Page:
Grace and Necessity Part 3

Although a first glance at Flannery O, Conner’s work may make you turn away in shock or disgust, I feel that if you take the time to unpack the meaning of her stories you will find a compelling message. While I read the descriptions of the stories I found it strange to imagine a Catholic writer creating stories with such violent or disturbed characters. It made me uneasy and the grimness of some of her stories endings made me wonder why she had taken the time to create such characters and why some of the endings were so dark. As I looked at some of her statements about her work, her process and concept for her work was revealed. I found the following quote useful for understanding her work:

“..an artist presenting a Christian universe cannot but shock. This must be defensible so long as it is actually a strategy for the truth, not a flexing of the artistic muscles for its own sake” (128). Basically, in order to depict a Christian universe (that is a universe where the Christian message is relevant) an artist cannot help but shock the audience who is reading. This artist must take into consideration the horrors and tragedies of the world and explains how despite all these horrors there is a message of grace, hope, salvation and repentance of sins.  However, on the flipside, presenting this evil can also become a trap to the artist if they use it only for the purpose of shocking and not by presenting a message of redemption. The artist’s task is to not ignore the evil in the world because by including evil in their story they are actually contrasting it with grace. I find it interesting how she explains how a good Catholic author can’t ignore the evil in the world because it is the very fact that evil is present which makes the gospel message of Jesus dying for sinners relevant to this world.

This reminds me of  Matthew 9:11-13:

When the Pharisees saw this, they asked his disciples, “Why does your teacher eat with tax collectors and sinners?” On hearing this, Jesus said, “It is not the healthy who need a doctor, but the sick. But go and learn what this means: ‘I desire mercy, not sacrifice.’ For I have not come to call the righteous, but sinners.”

By showing the darkness of sin she gets right to the heart of the matter, the characters are in need of a savior. Another one of her prominent messages is that God is present and at work in even the darkest situations. Even if her stories have a tragic ending she shows a glimpse of the redemption offered by God. It is only when the darkness of sin is realized that we discover the true meaning of grace.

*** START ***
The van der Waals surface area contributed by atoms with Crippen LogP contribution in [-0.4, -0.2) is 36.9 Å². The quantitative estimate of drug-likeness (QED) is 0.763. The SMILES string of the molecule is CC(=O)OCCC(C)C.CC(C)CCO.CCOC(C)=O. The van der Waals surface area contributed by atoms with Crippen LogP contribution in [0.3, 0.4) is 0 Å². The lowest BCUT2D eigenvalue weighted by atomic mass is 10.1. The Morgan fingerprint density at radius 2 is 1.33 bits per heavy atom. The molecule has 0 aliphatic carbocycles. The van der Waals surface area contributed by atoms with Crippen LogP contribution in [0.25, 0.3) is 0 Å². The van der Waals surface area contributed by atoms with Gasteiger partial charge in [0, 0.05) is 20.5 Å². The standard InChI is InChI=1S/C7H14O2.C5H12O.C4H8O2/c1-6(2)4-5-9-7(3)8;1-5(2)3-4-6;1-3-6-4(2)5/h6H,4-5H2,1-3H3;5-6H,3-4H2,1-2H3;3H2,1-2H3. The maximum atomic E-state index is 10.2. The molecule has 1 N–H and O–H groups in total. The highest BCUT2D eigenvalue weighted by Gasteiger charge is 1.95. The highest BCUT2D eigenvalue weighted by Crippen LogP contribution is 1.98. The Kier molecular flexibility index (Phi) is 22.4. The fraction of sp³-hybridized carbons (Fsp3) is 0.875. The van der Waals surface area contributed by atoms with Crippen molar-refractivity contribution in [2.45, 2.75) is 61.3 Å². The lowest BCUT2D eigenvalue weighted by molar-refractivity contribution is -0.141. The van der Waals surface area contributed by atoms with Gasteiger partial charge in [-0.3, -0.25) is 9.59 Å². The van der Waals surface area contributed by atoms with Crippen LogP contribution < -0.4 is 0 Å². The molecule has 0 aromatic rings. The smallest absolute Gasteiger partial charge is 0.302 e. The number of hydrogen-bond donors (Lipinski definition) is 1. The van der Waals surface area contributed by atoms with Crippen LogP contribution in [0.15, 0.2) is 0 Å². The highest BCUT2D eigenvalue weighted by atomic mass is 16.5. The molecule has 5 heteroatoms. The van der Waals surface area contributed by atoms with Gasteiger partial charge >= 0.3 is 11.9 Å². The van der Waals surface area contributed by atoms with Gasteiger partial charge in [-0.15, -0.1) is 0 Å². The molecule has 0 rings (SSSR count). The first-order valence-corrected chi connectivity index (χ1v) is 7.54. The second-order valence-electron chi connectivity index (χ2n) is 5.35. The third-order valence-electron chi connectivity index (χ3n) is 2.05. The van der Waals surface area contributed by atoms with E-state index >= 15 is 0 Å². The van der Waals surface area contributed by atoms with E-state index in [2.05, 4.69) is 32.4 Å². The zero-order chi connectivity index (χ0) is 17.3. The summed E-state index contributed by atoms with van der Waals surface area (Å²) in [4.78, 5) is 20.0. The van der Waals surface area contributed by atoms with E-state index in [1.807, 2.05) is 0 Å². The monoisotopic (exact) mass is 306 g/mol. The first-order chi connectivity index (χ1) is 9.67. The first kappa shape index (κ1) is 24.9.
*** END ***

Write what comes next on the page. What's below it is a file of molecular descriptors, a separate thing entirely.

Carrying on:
Here are two images I found compelling which illustrates the message of hope in the midst of darkness and suffering:

 http://www.copticworld.org/articles/972/

 Image 

http://1.bp.blogspot.com/_441KzPCPADU/TMhbe-BtPuI/AAAAAAAAFhw/v4v4V-HEuIs/s1600/Light-in-Darkness-744259.jpg

 Image

Here is a sketch I did illustrating light in darkness:

Image

references:

 http://www.copticworld.org/articles/972/

http://1.bp.blogspot.com/_441KzPCPADU/TMhbe-BtPuI/AAAAAAAAFhw/v4v4V-HEuIs/s1600/Light-in-Darkness-744259.jpg

Williams, Rowan. Grace and Necessity Reflection on Art and Love. Morehouse: 2005. Print.

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3 thoughts on “Grace and Necessity Part 3

  1. Thank you for such a clarifying post. I really relate with your experience hearing and reading O’Conner’s work, because I also found it really dark and had trouble connecting it with a Christian viewpoint. One thing I took out of it though was that to understand light, you need to have experienced darkness, and as you said when you learn more about O’Conner’s ideas behind her work, it begins to make sense. Also, very nice sketch!

  2. Very nice thoughts Heidi and I like that you included a drawing you did. I think you understand well the idea that light is accentuated all the more with darkness, and in there is a clear cry for light really when you look face on into the darkness. O’Conner’s characters show us that. I’d like a little more tie into to an artist that you feel is doing the same, your own work, or clarity as to why you think the two images that you put on the blog demonstrate the concept. Couldn’t some argue that the images are a bit “stereotypical” and symbolic, and lack depth? Hmmm… what would a painter look like that is trying to do what O’Conner did in writing?

  3. You have really good thought on this chapter, also, good point of Matthew 9:11-13, I totally agree with you. The concept of darkness and light is very powerful.

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